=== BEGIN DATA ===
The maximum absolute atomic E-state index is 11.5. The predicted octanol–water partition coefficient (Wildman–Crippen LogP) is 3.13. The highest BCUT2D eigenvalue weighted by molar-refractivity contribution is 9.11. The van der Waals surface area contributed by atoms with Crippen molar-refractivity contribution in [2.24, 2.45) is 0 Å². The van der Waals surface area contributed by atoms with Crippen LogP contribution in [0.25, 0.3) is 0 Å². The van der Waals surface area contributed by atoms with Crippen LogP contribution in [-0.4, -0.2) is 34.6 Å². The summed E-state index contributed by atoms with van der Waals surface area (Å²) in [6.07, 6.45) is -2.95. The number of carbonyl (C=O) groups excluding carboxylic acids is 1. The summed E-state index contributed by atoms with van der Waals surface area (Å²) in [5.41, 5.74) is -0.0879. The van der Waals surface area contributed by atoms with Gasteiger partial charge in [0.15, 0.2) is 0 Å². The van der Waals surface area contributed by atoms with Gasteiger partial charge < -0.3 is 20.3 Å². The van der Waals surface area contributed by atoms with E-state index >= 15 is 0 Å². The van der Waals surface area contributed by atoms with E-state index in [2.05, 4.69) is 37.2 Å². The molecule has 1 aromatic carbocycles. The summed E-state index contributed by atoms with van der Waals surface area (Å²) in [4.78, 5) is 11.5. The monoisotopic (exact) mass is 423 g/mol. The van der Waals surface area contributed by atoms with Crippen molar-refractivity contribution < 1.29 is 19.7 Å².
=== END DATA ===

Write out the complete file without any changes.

The maximum absolute atomic E-state index is 11.5. The predicted octanol–water partition coefficient (Wildman–Crippen LogP) is 3.13. The highest BCUT2D eigenvalue weighted by molar-refractivity contribution is 9.11. The van der Waals surface area contributed by atoms with Crippen molar-refractivity contribution in [2.24, 2.45) is 0 Å². The van der Waals surface area contributed by atoms with Crippen LogP contribution in [0.25, 0.3) is 0 Å². The van der Waals surface area contributed by atoms with Crippen LogP contribution in [-0.4, -0.2) is 34.6 Å². The summed E-state index contributed by atoms with van der Waals surface area (Å²) in [6.07, 6.45) is -2.95. The number of carbonyl (C=O) groups excluding carboxylic acids is 1. The summed E-state index contributed by atoms with van der Waals surface area (Å²) in [5.41, 5.74) is -0.0879. The van der Waals surface area contributed by atoms with Gasteiger partial charge in [0.15, 0.2) is 0 Å². The van der Waals surface area contributed by atoms with Gasteiger partial charge < -0.3 is 20.3 Å². The van der Waals surface area contributed by atoms with E-state index >= 15 is 0 Å². The van der Waals surface area contributed by atoms with E-state index in [2.05, 4.69) is 37.2 Å². The molecule has 1 aromatic carbocycles. The summed E-state index contributed by atoms with van der Waals surface area (Å²) in [4.78, 5) is 11.5. The monoisotopic (exact) mass is 423 g/mol. The van der Waals surface area contributed by atoms with Crippen molar-refractivity contribution < 1.29 is 19.7 Å².